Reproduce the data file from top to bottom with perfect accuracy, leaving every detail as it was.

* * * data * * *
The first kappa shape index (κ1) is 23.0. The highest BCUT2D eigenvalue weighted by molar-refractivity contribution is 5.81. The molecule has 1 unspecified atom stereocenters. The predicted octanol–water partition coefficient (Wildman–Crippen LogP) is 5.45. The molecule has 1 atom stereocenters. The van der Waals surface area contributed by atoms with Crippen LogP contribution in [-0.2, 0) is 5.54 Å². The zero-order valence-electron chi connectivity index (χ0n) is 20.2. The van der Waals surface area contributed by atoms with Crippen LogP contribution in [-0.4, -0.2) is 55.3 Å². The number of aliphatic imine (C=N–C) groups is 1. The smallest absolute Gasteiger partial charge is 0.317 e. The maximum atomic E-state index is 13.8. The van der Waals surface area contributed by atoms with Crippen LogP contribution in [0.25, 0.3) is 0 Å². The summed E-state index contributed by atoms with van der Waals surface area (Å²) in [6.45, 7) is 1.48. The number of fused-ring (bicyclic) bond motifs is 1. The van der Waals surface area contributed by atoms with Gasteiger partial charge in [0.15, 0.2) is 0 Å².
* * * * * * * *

The first kappa shape index (κ1) is 23.0. The highest BCUT2D eigenvalue weighted by molar-refractivity contribution is 5.81. The molecule has 1 unspecified atom stereocenters. The predicted octanol–water partition coefficient (Wildman–Crippen LogP) is 5.45. The molecule has 1 atom stereocenters. The van der Waals surface area contributed by atoms with Crippen LogP contribution in [-0.2, 0) is 5.54 Å². The zero-order valence-electron chi connectivity index (χ0n) is 20.2. The van der Waals surface area contributed by atoms with Crippen LogP contribution in [-0.4, -0.2) is 55.3 Å². The number of aliphatic imine (C=N–C) groups is 1. The smallest absolute Gasteiger partial charge is 0.317 e. The maximum atomic E-state index is 13.8. The van der Waals surface area contributed by atoms with Crippen LogP contribution in [0.25, 0.3) is 0 Å². The summed E-state index contributed by atoms with van der Waals surface area (Å²) in [6.45, 7) is 1.48. The number of fused-ring (bicyclic) bond motifs is 1. The van der Waals surface area contributed by atoms with Gasteiger partial charge in [0.15, 0.2) is 0 Å².